NEW YORK (AdAge.com) -- CBS is close to selling out approximately 80% of its ad inventory for Super Bowl XLIV, according to a person familiar with the situation, a sign that the sports-advertising marketplace may be recovering more quickly than other TV venues.
CBS is still hesitant to force a price point into its discussions but has sought between $2.5 million and $3 million for a 30-second spot in the game, according to this person. As usual, the price hinges on the position of the ad within the telecast as well as whether advertisers want to get more involved with the event by buying up pre-game time or other CBS sports inventory. CBS is expected to broadcast the game from Miami on Feb. 7, 2010.
The pace of sales emphasizes marketer interest in big-audience sporting events. Already, sales for NFL and college-football games at many networks have garnered better-than-expected interest, particularly as cash-strapped consumers stay at home and rely more heavily on televised entertainment.
NBC's first several "Sunday Night Football" broadcasts of the season, for example, have been ratings bonanzas, and CBS has seen substantial advertiser interest in its college football games. ESPN scored the highest-rated cable event in history for its "Monday Night Football" game between the Vikings and the Packers this week, thanks to widespread interest in the return of Brett Favre. Marketer interest in the events has also been fueled by the fact that viewers often watch them live, rather than fast-forwarding through content -- and past ads -- with digital video recorders.
Next year's Super Bowl is also shaping up as a showcase for feisty ad battles. Already, PepsiCo and Coca-Cola are committed to the game. Now, online jobs site Monster is expected to join the fray, according to two people familiar with the situation, and it's lining up for consumer attention against CareerBuilder. That company has already stated it will run one ad, which is expected to show up early in the second quarter of the game.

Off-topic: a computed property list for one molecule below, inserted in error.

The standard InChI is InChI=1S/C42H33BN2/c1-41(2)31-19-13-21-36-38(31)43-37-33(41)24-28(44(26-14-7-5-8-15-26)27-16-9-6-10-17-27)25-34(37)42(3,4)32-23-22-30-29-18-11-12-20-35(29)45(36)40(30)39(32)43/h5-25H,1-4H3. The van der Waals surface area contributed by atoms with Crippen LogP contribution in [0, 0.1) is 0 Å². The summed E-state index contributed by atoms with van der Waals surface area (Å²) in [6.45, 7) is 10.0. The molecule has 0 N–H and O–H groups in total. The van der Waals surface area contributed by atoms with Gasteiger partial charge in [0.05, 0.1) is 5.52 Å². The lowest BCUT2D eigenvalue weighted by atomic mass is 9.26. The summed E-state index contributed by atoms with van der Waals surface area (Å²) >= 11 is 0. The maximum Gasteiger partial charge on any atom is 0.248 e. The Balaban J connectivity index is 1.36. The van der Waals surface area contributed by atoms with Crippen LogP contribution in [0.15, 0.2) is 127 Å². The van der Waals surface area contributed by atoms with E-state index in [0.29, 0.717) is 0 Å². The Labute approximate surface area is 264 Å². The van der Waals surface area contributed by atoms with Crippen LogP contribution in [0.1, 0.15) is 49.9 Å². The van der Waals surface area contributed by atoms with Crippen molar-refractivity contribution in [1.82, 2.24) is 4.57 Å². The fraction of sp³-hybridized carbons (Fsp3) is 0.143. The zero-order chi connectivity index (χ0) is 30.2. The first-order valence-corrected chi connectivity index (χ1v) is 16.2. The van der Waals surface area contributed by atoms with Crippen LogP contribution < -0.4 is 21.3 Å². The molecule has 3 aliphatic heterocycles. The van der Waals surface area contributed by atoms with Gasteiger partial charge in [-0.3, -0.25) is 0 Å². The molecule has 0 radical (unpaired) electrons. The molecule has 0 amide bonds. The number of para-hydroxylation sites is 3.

Competing job sites
Monster's advertising is expected to be related to a promotion that would make one Monster fan an "ambassador" for Monster and the NFL, a position the company is calling a "director of fandemonium." In a news release issued earlier this month, Monster said it would crown one fan "director" on the day of the Super Bowl, after holding several events during the NFL season. A Monster spokesman said "we're not going to confirm our intentions at this stage."
While Super Bowl marketers often say they focus more intently on their own commercials, rather than those of their competitors, the pigskin classic has grown more intense recently. In the last telecast, PepsiCo and its media buying agency, Omnicom Group's OMD, struck a pact ensuring that ads for Coca-Cola products would not run until the second half of the game, when audiences typically start to decrease unless the contest is a close one.
Surprisingly, being one half of a classic yin-and-yang pair can help a marketer stand out in the Super Bowl, said one marketing adviser. "Some of the [brand] parity comes from a desire to be [part of] a No. 1 and a No. 2," said Scott Lerman, CEO of brand-consultancy Lucid Brands. Some marketers may prefer to "have one of the top two spots than be obscured back in the pack," he added.
At CareerBuilder, the focus is on creating a memorable Super Bowl ad -- not trying to keep tabs on Monster. "If you design your plan around a rivalry aspect, you're going to lose that engagement level with the consumer, which is why you're there in the first place," said Richard Castellini, chief marketing officer of CareerBuilder.
Other advertisers who have already signaled they will appear in the Super Bowl include Hyundai Motor, Bridgestone, GoDaddy.com, and, of course, InBev Anheuser-Busch.